Short answer: Jesus was referring to the authority Peter would have as an elder in making judgments regarding church discipline; he would be an emissary of the divine court, delivering verdicts that had already been determined in heaven.
Matthew 16:19 is an excellent example of why it is crucial to read the text in the original language prior to drawing doctrinal conclusions. This text uses a "future perfect tense" (periphrastic construction), which only occurs six times in the New Testament.1 At this point it would probably be helpful to explain a bit about "tenses" in Greek, and especially the "perfect" tense.
Primer on Greek Tenses
In English "tense" signifies time of action, like "present tense" or "past tense". Greek is very different. In Greek, tense primarily signifies aspect, which basically means kind of action. Now, in the indicative mood (which Matt. 16:19 uses) tense does also signify time, but aspect is always primary.2 (Bear with me.)
There are three aspects used in the Greek tense system: "undefined" / "punctiliar", "continuous", and "perfective."3 Leaving aside the question of time for a moment, let us consider each of these.
"I eat" would be considered "undefined" / "punctiliar" according to the Greek aspect system, as it is unclear whether you are saying something generic, noting reality at a single point in time, describing something continuous, etc.
"I am eating" would be considered "continuous", as it is clear that you are describing an ongoing reality
"You cannot speak to my dog, because I have eaten my dog" would be considered "perfective", because you are doing two things simultaneously: (A) noting something which occurred in the past (you ate your dog), and (B) emphasizing the important present impact of that past action (my dog is presently in the state of having been previously eaten, and thus at present he cannot be consulted.)
To restate this in a slightly different way, the perfective aspect is used to describe something that occurred in the past, but has important implications for the present reality -- relative to the time in focus. You might say "I had an encounter with God" (undefined), "I am being sanctified" (continuous) ... but you might use the perfective aspect to say something like "I have been saved by God Himself!" This would note a past experience, but emphasize your present reality in light of that past experience.
Adding Time: "Future Perfect Tense"
You might have caught my caviot in the prior paragraph that the perfective aspect emphasizes present implications relative to the time in focus. This is where it gets slightly complicated, but it's not impossible to understand if you take your time with it. You can describe a perfective action in the past, present, or future time (in the indicative), which plays out as follows:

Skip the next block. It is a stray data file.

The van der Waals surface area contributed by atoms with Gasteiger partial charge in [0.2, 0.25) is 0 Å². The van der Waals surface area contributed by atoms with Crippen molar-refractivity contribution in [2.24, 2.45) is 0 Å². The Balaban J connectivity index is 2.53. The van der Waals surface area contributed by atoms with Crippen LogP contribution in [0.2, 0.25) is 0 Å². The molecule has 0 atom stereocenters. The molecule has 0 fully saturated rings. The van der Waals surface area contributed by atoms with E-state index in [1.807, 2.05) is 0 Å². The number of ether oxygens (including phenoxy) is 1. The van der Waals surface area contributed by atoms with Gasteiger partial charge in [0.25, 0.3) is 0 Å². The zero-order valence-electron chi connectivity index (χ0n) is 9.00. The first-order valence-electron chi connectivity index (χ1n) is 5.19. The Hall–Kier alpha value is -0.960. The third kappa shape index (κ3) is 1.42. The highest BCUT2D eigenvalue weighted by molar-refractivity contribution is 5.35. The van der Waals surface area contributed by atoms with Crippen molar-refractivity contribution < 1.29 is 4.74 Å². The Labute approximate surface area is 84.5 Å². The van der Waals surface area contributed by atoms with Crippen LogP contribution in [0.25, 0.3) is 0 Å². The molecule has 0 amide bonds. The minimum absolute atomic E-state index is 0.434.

"Pluperfect Tense" (Past Perfective): This would be like saying "When my friend visited me this time last year (in the past) I had already eaten my dog, so my friend could not speak to him."
"Perfect Tense" (Present Perfective): This would be like saying "I have eaten my dog, so you cannot (presently) speak to him."
"Future Perfect" Tense (Future Perfective): This would be like saying "If you come to my house this time next year, you will not be able to speak with my dog, because by that (future) time I will have already eaten him."
Grammatical Meaning of Matt. 16:19
What Jesus is saying to Peter is essentially that whatever Peter should "bind" or "loose" (future) will have already been bound / loosed in heaven.
Interpretation of Matthew 16:19
So is Jesus saying that Peter will have "special priest powers"? Not exactly. What He is saying is that Peter will be an effective emissary of heaven in judging cases. To say it another way, what has already been decreed in heaven will be what Peter will subsequently decree.
This is the language of the law court. . . . Jewish people believed that the authority of Heaven stood behind the earthly judges [elders] when they decided cases based on a correct understanding of God's law. . . . by obeying God's law, the earthly court simply ratified the decrees of the heavenly court. In Matthew 18:15-20, Christians who follow the careful procedures of verses 15-17 may be assured that they will act on the authority of God's court when they decide cases. . . . the church by disciplining the person simply recognizes the spiritual reality that is already true in God's sight. -Craig Keener4
Jesus' intention was to give Peter the kind of confidence in deciding cases within the Church that the Jewish elders had in deciding cases in Israel.
1. Mounce, Basics of Biblical Greek, p.235
2. Wallace, Greek Grammar: Beyond the Basics, p.496
3. Mounce, 126-127, 223
4. Mounce, 122